Liquid Things, a research group at the University of Applied Arts, Vienna, invited us to speak at a conference on fluid dynamics in the arts. Our talk was followed by a two-week residency during which we developed a new artwork, Photonic Wind, with the generous support of Tobias Nöbauer at the quantum optics department of the Atom Institute.
For over a decade, we had been dreaming of creating an artwork exploring optical levitation. Coincidentally, among the earliest experiments with photophoresis (light-induced migration of matter) were conducted in Vienna by iconoclast physicist, Felix Ehrenhaft, during the 1910s - 40s. Unfortunately, due to an argument concerning these experiments, with his colleague, Albert Einstein, Ehrenhaft was nearly erased from the pages of history. Based on his observations of light-guided silver powder in a vacuum chamber, Ehrenhaft proposed to Einstein a theory of “magnetic current”. Einstein was so dismayed by this concept that he put an end both to their friendship and to Ehrenhaft’s career. Nonetheless, magnetic current was eventually proven to exist in 2009, upon the detection of magnetic monopoles in a substance known as spin ice: nature.com/nphys/journal/v7/n3/full/nphys1896.html.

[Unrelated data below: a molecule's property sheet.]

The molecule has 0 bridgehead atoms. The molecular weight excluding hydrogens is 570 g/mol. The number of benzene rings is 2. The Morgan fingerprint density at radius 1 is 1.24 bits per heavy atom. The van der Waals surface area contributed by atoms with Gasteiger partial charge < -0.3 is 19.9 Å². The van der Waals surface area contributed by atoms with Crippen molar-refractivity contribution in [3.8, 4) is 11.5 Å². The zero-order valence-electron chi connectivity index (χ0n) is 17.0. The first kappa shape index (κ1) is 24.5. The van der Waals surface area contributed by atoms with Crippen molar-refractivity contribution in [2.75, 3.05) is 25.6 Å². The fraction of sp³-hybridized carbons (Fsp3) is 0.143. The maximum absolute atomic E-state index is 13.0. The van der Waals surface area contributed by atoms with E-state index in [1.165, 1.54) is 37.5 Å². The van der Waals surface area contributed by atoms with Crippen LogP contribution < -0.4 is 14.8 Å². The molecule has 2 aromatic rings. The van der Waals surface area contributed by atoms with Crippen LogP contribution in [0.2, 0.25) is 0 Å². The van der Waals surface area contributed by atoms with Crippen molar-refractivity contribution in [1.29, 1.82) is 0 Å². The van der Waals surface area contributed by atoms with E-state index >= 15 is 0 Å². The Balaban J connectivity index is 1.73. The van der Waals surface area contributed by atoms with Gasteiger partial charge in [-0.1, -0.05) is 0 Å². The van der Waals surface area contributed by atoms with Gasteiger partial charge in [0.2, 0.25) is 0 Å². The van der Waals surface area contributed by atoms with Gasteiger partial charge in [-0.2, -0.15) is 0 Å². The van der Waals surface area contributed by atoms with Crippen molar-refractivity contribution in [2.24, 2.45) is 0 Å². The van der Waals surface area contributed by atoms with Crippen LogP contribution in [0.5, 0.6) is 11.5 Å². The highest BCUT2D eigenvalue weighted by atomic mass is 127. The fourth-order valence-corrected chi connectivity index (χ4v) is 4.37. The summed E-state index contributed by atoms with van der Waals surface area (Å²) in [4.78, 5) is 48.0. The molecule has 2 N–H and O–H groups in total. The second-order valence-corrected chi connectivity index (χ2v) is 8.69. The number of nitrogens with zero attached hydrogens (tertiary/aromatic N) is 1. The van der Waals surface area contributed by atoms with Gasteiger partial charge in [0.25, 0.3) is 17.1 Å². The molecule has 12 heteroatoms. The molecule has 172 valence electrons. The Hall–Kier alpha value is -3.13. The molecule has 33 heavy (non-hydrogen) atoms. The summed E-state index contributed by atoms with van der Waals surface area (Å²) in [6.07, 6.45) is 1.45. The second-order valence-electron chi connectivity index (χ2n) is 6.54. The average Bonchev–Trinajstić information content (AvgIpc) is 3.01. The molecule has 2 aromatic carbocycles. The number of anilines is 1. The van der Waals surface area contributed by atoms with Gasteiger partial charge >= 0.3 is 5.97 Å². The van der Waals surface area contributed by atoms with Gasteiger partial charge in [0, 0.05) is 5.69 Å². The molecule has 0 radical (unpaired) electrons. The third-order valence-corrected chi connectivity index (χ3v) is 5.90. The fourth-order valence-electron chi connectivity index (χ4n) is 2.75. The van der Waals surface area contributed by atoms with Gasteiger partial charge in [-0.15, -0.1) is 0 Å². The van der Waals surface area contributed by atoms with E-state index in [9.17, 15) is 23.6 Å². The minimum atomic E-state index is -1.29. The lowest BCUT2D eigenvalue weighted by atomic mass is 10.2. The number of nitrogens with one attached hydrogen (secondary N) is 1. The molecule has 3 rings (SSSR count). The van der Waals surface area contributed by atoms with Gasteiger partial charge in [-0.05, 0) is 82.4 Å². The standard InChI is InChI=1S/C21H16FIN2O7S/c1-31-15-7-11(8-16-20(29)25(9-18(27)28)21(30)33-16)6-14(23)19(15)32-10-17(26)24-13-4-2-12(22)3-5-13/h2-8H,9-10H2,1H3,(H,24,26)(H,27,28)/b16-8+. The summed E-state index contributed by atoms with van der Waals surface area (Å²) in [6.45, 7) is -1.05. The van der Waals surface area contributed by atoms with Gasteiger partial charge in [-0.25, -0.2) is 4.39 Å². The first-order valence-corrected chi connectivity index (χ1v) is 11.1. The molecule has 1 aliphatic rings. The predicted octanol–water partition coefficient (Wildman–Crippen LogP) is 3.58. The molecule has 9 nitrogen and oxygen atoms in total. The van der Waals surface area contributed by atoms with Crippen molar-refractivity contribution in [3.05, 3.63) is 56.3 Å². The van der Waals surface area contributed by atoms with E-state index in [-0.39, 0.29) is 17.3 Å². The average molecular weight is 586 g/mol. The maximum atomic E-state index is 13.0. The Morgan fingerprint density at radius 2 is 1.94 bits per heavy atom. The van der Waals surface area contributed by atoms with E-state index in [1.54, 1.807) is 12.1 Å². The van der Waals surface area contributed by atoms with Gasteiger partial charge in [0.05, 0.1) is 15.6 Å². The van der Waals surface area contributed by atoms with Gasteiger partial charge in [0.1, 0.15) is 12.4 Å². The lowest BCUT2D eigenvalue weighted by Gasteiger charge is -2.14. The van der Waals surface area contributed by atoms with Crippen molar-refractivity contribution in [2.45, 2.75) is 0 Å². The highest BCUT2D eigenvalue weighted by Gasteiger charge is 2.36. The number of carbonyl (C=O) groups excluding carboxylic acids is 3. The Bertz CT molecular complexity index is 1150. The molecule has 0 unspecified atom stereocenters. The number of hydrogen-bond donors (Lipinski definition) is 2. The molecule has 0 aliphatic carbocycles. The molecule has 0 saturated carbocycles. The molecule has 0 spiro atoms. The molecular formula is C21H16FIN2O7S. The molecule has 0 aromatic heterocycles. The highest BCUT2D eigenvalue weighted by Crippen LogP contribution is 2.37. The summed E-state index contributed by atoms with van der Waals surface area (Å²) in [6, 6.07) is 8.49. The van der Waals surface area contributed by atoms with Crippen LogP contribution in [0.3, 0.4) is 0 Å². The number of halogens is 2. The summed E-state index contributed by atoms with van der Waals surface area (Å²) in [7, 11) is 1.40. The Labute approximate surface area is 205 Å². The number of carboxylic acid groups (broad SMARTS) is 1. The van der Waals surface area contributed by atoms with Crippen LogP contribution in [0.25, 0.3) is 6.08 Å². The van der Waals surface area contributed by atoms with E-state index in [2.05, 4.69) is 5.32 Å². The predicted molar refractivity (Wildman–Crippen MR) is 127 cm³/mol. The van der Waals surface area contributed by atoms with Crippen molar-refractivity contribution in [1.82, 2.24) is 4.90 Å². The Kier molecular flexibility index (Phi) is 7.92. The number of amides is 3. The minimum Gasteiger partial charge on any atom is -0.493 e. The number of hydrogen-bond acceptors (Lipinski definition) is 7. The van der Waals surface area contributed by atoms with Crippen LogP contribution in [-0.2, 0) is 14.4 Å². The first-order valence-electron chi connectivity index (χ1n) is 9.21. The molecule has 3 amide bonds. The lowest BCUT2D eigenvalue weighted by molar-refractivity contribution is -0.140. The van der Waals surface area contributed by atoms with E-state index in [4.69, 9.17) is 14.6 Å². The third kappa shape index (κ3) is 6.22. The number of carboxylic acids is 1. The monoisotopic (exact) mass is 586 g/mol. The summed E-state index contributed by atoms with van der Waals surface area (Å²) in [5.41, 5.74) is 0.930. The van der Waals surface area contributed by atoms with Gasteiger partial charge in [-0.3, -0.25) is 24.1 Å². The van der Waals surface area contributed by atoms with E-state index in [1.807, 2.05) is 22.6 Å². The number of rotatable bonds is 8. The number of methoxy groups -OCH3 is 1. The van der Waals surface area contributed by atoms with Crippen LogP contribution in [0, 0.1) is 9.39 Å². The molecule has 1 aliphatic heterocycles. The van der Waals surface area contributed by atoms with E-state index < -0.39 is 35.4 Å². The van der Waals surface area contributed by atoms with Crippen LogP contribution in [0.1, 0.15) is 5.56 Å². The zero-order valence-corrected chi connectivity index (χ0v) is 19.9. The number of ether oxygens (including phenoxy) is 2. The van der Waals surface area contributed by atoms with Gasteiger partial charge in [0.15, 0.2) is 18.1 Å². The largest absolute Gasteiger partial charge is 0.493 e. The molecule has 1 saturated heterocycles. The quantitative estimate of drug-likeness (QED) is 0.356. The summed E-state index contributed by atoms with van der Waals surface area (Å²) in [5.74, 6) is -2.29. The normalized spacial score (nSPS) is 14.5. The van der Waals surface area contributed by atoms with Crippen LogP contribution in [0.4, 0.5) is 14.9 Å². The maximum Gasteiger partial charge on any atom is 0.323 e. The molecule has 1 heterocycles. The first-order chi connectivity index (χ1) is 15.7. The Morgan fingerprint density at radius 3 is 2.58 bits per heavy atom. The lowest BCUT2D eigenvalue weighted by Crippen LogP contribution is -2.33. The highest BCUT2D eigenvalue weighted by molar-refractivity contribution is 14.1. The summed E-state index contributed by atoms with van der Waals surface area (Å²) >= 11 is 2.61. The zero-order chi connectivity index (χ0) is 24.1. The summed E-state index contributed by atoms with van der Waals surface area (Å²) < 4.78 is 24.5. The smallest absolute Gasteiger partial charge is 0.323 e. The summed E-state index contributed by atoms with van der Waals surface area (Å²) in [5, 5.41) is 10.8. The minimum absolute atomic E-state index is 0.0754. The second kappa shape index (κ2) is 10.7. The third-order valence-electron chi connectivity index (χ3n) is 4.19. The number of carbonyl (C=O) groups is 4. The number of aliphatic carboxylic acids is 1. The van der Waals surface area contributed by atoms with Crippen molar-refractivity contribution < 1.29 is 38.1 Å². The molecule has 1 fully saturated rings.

Our initial experiments followed in the footsteps of Ehrenhaft, however, substituting focused sun light with a powerful laser beam. For the next series of experiments, instead of silver, we levitated diamond micropowder, which was much easier to propel, attract, trap and guide along optical vortices. Depending on the laser’s angle and proximity, the diamond dust would alternate between surging starry jets and languorous vortical clouds. The latter experiments comprise the real-time video documentation; the still image is a photograph of the initial silver dust experiment.